Background and Purpose
On 30 April 2019, the United Arab Emirates (“UAE”) Ministry of Finance (“ MoF ”) issued ‘Cabinet Resolution No. 32 of 2019 concerning Regulation of the Submission of Reports by Multinational Companies’, setting out CbCR compliance obligations for multinational entity groups (“MNE groups”) based in the UAE.
Almost simultaneously with the introduction of economic substance regulations, the UAE further implements international tax standards and joins around 80 other countries which have implemented the CbC reporting. The impact of this reporting on international corporations in the UAE cannot be understated.
In the Framework of the Base Erosion and Profit Shifting (“BEPS”) project of the OECD and the G20, countries agreed, amongst others, to implement BEPS action 13 in order to tackle the shortcomings of the international tax system.
This action prescribes that countries implement legislation requiring multinational enterprises (MNEs) to report annually and for each tax jurisdiction in which they do business certain relevant tax related information and exchange this information with other countries.
Effective for fiscal years beginning on or after 1 January 2019 (“FY19”).
Applies to multinational entity groups (“MNE group”) tax resident in the UAE with annual consolidated revenues exceeding AED 3.15 billion in the preceding fiscal year.
To qualify as an MNE group, the group must have at least two or more entities resident for tax purposes in different jurisdictions.
Notifications are due on/before fiscal year-end.
CbCreport is due 12 months after fiscal year-end.
All filing deadlines are aligned with the MNE group’s fiscal year-end.
MNE groups with UAE-based UPEs must submit notifications and file the CbCreport in the UAE.
The UAE presently has 491exchange relationships with other tax jurisdictions, which should mitigate the need for secondary filings in other jurisdictions (but this should be monitored).
Currently, UAE has active exchange relationships with 49 jurisdictions, all of which are non-GCC jurisdictions. Additionally, UAE does not have an active exchange relationship with the Kingdom of Saudi Arabia (“KSA”) or Qatar.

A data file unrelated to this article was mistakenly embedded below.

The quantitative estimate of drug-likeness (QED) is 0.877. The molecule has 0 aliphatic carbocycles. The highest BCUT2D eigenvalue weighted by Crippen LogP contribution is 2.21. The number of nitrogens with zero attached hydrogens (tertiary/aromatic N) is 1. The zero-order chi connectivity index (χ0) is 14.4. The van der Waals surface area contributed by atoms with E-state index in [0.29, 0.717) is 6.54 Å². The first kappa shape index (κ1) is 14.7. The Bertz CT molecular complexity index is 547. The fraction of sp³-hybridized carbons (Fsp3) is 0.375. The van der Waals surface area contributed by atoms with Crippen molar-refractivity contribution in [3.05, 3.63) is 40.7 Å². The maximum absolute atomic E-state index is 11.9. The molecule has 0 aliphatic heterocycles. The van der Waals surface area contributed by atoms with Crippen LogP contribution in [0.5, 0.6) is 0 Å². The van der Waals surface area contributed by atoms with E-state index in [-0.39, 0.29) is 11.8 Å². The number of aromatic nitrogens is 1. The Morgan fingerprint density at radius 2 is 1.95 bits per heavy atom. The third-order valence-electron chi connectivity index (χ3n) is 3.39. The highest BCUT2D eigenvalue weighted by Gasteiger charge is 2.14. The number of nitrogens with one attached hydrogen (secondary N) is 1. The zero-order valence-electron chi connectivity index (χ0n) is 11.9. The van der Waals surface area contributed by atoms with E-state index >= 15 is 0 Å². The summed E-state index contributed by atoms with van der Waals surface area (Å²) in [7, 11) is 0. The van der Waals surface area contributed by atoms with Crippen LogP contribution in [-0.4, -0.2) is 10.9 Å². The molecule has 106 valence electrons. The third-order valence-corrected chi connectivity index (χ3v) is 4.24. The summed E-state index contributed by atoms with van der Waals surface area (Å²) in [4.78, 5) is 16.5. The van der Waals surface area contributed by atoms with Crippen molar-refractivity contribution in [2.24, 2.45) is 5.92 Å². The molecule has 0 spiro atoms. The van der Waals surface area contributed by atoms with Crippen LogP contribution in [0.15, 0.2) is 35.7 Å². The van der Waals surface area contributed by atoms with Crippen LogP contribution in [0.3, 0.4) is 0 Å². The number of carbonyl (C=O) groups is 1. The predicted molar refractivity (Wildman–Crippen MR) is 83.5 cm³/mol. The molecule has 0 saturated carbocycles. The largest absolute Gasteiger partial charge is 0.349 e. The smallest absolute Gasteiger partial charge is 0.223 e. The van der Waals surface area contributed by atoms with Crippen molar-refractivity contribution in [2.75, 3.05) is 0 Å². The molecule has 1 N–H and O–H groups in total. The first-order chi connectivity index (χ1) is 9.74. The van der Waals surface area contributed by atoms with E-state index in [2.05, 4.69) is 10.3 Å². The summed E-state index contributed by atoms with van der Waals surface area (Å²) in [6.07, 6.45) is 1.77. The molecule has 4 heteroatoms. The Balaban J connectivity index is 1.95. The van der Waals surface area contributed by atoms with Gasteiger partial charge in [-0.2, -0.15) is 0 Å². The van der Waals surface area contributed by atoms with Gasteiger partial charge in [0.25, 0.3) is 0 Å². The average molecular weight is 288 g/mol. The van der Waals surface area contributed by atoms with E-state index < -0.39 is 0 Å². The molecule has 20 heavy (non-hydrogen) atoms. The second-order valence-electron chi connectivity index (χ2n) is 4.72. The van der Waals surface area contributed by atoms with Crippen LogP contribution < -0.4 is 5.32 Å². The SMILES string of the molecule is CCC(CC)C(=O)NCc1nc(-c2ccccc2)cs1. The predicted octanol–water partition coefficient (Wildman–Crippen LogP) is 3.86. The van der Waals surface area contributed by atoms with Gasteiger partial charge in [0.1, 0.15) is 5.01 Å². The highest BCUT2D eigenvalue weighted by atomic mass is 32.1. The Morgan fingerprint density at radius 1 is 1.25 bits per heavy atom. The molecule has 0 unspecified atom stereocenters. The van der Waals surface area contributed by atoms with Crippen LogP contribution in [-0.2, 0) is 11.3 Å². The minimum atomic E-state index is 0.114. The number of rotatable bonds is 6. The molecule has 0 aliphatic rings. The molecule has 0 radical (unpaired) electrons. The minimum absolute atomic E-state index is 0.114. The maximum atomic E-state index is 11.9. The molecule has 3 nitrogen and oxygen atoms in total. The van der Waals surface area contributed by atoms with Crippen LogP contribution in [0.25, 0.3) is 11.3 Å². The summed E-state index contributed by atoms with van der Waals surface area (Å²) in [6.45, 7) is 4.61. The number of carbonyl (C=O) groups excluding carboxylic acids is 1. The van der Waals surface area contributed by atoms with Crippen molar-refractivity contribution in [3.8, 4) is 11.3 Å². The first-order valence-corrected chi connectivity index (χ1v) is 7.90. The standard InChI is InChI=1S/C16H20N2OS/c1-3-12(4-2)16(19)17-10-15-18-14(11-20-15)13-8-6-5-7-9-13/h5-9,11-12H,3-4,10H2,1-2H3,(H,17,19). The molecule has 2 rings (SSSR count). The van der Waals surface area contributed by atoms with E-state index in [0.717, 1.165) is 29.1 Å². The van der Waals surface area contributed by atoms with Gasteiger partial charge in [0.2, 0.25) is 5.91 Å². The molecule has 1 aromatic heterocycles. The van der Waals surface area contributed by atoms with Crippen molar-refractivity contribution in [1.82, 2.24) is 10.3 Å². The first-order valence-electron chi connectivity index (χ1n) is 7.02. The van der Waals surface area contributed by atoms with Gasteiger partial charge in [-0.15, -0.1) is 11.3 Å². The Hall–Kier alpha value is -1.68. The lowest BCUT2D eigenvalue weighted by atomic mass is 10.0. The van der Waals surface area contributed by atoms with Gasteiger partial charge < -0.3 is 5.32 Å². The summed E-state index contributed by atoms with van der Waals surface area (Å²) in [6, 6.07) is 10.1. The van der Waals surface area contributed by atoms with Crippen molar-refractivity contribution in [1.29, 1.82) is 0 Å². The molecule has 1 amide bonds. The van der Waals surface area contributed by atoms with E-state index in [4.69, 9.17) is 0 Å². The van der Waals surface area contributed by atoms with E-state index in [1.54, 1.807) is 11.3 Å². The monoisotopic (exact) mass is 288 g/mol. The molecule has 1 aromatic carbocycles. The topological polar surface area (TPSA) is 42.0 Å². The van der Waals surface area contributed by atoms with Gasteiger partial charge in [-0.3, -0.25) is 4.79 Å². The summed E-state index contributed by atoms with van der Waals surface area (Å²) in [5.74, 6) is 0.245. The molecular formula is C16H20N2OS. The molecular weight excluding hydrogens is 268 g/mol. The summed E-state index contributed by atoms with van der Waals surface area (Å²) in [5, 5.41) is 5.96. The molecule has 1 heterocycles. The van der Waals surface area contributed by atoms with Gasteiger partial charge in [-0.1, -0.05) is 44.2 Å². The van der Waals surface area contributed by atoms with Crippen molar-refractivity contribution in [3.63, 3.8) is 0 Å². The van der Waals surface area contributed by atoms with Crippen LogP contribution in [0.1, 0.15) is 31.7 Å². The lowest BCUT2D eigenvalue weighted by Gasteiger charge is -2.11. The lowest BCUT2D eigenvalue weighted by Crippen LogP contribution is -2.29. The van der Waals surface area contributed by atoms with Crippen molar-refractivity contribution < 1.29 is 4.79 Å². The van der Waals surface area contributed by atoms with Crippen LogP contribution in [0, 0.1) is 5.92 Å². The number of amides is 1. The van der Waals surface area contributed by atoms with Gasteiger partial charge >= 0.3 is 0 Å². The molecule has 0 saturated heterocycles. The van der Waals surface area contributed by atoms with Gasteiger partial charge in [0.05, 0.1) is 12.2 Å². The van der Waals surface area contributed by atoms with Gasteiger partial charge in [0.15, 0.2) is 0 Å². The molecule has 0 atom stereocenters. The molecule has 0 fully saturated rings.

MNE groups with ultimate parent entities (“UPE”) outside the UAE must submit a notification to the UAE MoF.
Penalties for non compliance
Failure to comply with the CbCR obligations set out in the resolution may result in penalties being levied on the Reporting Entity as follows:
Penalty of AED100,000 for failure to retain supporting documentation and information
Penalty of AED100,000 for failure to provide the competent authority with requested information
Initial penalty of AED1m and AED10,000 to be applied daily until a maximum of AED250,000 for failure to file the CbCR notification or CbC report
Minimum penalty of AED50,000 to a maximum of AED500,000 for failure to report complete and accurate information
The UAE’s legislation very much mirrors the standards imposed by the OECD which have been adopted in countries which have already implemented CbC reporting. The UAE is the third GCC country to implement CbCr reporting after Qatar and KSA had done so previously. The context of the UAE is slightly different, given the current absence of Federal Corporate Income Tax. Both Qatar and KSA have a form of corporate income tax
The Federal Tax Authority may be interested in the file for VAT purposes and ask tax payers to reconcile the amounts in the CbC report, as it can do today already with audited financial statements.
The importance of the introduction of CbC reporting cannot be understated. The UAE’s important neighbour, Saudi Arabia, will be very keen to examine the information in the CbC reports filed by UAE companies to verify whether it is receiving the right end of the tax portion.
How MSATC can help
- Assistance in CbCR notification and reporting
-Assessment of parameteres to CbCR
-Advisory on bridging the Gaps and;
- Compliance Services